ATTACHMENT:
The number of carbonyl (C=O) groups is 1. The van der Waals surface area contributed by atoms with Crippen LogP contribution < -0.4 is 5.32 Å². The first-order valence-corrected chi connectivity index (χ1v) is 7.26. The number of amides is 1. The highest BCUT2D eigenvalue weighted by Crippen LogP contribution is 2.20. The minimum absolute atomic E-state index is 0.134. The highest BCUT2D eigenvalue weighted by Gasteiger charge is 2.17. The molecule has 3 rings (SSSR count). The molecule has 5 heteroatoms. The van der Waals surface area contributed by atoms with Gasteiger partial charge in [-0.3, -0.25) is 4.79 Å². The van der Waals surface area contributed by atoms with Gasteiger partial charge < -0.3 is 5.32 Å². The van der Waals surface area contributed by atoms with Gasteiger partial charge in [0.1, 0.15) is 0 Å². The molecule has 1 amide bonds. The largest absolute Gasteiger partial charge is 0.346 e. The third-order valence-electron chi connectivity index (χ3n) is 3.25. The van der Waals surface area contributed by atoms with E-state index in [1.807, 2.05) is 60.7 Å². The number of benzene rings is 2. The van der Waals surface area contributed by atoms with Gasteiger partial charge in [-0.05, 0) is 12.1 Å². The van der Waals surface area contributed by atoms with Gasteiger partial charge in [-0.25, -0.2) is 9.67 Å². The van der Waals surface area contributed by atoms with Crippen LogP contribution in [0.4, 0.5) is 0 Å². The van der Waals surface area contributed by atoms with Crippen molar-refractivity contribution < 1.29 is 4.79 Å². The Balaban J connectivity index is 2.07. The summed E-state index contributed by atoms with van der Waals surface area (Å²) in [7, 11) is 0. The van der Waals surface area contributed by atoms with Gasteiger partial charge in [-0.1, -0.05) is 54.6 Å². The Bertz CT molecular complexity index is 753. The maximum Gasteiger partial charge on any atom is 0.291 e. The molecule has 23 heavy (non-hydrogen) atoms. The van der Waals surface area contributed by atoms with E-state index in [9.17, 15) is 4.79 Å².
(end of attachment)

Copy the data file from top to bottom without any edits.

The number of carbonyl (C=O) groups is 1. The van der Waals surface area contributed by atoms with Crippen LogP contribution < -0.4 is 5.32 Å². The first-order valence-corrected chi connectivity index (χ1v) is 7.26. The number of amides is 1. The highest BCUT2D eigenvalue weighted by Crippen LogP contribution is 2.20. The minimum absolute atomic E-state index is 0.134. The highest BCUT2D eigenvalue weighted by Gasteiger charge is 2.17. The molecule has 3 rings (SSSR count). The molecule has 5 heteroatoms. The van der Waals surface area contributed by atoms with Gasteiger partial charge in [-0.3, -0.25) is 4.79 Å². The van der Waals surface area contributed by atoms with Gasteiger partial charge < -0.3 is 5.32 Å². The van der Waals surface area contributed by atoms with Gasteiger partial charge in [0.1, 0.15) is 0 Å². The molecule has 1 amide bonds. The largest absolute Gasteiger partial charge is 0.346 e. The third-order valence-electron chi connectivity index (χ3n) is 3.25. The van der Waals surface area contributed by atoms with E-state index in [1.807, 2.05) is 60.7 Å². The number of benzene rings is 2. The van der Waals surface area contributed by atoms with Gasteiger partial charge in [-0.05, 0) is 12.1 Å². The van der Waals surface area contributed by atoms with Gasteiger partial charge in [-0.25, -0.2) is 9.67 Å². The van der Waals surface area contributed by atoms with Crippen LogP contribution in [0.4, 0.5) is 0 Å². The van der Waals surface area contributed by atoms with Crippen molar-refractivity contribution < 1.29 is 4.79 Å². The Balaban J connectivity index is 2.07. The summed E-state index contributed by atoms with van der Waals surface area (Å²) in [7, 11) is 0. The van der Waals surface area contributed by atoms with Gasteiger partial charge in [-0.1, -0.05) is 54.6 Å². The Bertz CT molecular complexity index is 753. The maximum Gasteiger partial charge on any atom is 0.291 e. The molecule has 23 heavy (non-hydrogen) atoms. The van der Waals surface area contributed by atoms with E-state index in [9.17, 15) is 4.79 Å².